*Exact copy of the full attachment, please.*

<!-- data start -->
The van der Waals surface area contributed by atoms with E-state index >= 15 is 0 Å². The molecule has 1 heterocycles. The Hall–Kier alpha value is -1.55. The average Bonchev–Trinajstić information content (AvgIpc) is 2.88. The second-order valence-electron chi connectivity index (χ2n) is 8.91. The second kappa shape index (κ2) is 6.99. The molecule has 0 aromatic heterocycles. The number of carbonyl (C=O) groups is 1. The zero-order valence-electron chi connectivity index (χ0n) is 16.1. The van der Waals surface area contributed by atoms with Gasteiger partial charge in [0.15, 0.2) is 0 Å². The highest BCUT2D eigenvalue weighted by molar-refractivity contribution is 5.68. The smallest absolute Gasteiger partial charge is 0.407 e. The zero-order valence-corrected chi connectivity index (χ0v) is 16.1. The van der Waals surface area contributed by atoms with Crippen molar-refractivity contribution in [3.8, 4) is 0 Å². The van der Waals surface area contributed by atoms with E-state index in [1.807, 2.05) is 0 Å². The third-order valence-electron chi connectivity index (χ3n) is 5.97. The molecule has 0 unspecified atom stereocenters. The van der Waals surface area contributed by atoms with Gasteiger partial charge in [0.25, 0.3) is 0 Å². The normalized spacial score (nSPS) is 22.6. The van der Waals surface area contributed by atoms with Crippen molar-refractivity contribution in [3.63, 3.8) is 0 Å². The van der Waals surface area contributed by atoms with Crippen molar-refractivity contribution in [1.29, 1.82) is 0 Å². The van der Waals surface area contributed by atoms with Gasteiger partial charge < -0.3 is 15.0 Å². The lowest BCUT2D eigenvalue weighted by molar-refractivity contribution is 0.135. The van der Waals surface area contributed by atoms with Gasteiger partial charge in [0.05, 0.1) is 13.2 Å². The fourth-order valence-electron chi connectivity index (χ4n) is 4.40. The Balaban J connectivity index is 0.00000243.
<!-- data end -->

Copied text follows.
The van der Waals surface area contributed by atoms with E-state index >= 15 is 0 Å². The molecule has 1 heterocycles. The Hall–Kier alpha value is -1.55. The average Bonchev–Trinajstić information content (AvgIpc) is 2.88. The second-order valence-electron chi connectivity index (χ2n) is 8.91. The second kappa shape index (κ2) is 6.99. The molecule has 0 aromatic heterocycles. The number of carbonyl (C=O) groups is 1. The zero-order valence-electron chi connectivity index (χ0n) is 16.1. The van der Waals surface area contributed by atoms with Gasteiger partial charge in [0.15, 0.2) is 0 Å². The highest BCUT2D eigenvalue weighted by molar-refractivity contribution is 5.68. The smallest absolute Gasteiger partial charge is 0.407 e. The zero-order valence-corrected chi connectivity index (χ0v) is 16.1. The van der Waals surface area contributed by atoms with Crippen molar-refractivity contribution in [3.8, 4) is 0 Å². The van der Waals surface area contributed by atoms with E-state index in [1.807, 2.05) is 0 Å². The third-order valence-electron chi connectivity index (χ3n) is 5.97. The molecule has 0 unspecified atom stereocenters. The van der Waals surface area contributed by atoms with Gasteiger partial charge in [0.25, 0.3) is 0 Å². The normalized spacial score (nSPS) is 22.6. The van der Waals surface area contributed by atoms with Crippen molar-refractivity contribution in [3.63, 3.8) is 0 Å². The van der Waals surface area contributed by atoms with Crippen molar-refractivity contribution in [1.29, 1.82) is 0 Å². The van der Waals surface area contributed by atoms with Gasteiger partial charge < -0.3 is 15.0 Å². The lowest BCUT2D eigenvalue weighted by molar-refractivity contribution is 0.135. The van der Waals surface area contributed by atoms with Gasteiger partial charge in [0.05, 0.1) is 13.2 Å². The fourth-order valence-electron chi connectivity index (χ4n) is 4.40. The Balaban J connectivity index is 0.00000243.